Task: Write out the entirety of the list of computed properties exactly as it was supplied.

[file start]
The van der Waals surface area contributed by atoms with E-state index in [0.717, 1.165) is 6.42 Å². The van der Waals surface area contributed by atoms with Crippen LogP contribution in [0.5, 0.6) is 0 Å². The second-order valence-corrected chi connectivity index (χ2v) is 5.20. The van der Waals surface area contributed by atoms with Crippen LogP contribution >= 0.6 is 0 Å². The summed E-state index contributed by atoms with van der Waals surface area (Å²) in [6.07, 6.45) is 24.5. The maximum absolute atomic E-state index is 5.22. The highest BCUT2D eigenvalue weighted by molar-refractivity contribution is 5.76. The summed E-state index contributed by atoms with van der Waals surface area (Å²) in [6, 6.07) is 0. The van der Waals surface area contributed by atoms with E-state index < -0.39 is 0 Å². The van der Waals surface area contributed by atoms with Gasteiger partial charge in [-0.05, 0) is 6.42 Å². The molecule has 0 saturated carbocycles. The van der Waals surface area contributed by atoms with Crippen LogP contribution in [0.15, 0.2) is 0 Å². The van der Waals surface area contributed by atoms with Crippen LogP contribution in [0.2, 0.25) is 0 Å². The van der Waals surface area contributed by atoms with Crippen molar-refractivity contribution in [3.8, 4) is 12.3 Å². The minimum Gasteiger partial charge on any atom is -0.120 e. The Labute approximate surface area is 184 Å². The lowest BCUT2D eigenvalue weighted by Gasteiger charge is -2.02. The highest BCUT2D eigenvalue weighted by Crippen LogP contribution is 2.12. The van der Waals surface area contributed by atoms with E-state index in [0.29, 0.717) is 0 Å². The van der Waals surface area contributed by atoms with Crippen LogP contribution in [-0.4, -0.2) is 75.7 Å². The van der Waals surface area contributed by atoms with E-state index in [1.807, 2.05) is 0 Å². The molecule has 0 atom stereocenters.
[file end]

The van der Waals surface area contributed by atoms with E-state index in [0.717, 1.165) is 6.42 Å². The van der Waals surface area contributed by atoms with Crippen LogP contribution in [0.5, 0.6) is 0 Å². The second-order valence-corrected chi connectivity index (χ2v) is 5.20. The van der Waals surface area contributed by atoms with Crippen LogP contribution >= 0.6 is 0 Å². The summed E-state index contributed by atoms with van der Waals surface area (Å²) in [6.07, 6.45) is 24.5. The maximum absolute atomic E-state index is 5.22. The highest BCUT2D eigenvalue weighted by molar-refractivity contribution is 5.76. The summed E-state index contributed by atoms with van der Waals surface area (Å²) in [6, 6.07) is 0. The van der Waals surface area contributed by atoms with E-state index < -0.39 is 0 Å². The van der Waals surface area contributed by atoms with Gasteiger partial charge in [-0.05, 0) is 6.42 Å². The molecule has 0 saturated carbocycles. The van der Waals surface area contributed by atoms with Crippen LogP contribution in [0.15, 0.2) is 0 Å². The van der Waals surface area contributed by atoms with Crippen LogP contribution in [0.2, 0.25) is 0 Å². The van der Waals surface area contributed by atoms with Crippen molar-refractivity contribution in [3.8, 4) is 12.3 Å². The minimum Gasteiger partial charge on any atom is -0.120 e. The Labute approximate surface area is 184 Å². The lowest BCUT2D eigenvalue weighted by Gasteiger charge is -2.02. The highest BCUT2D eigenvalue weighted by Crippen LogP contribution is 2.12. The van der Waals surface area contributed by atoms with E-state index in [0.29, 0.717) is 0 Å². The van der Waals surface area contributed by atoms with Crippen LogP contribution in [-0.4, -0.2) is 75.7 Å². The van der Waals surface area contributed by atoms with E-state index in [1.807, 2.05) is 0 Å². The molecule has 0 atom stereocenters.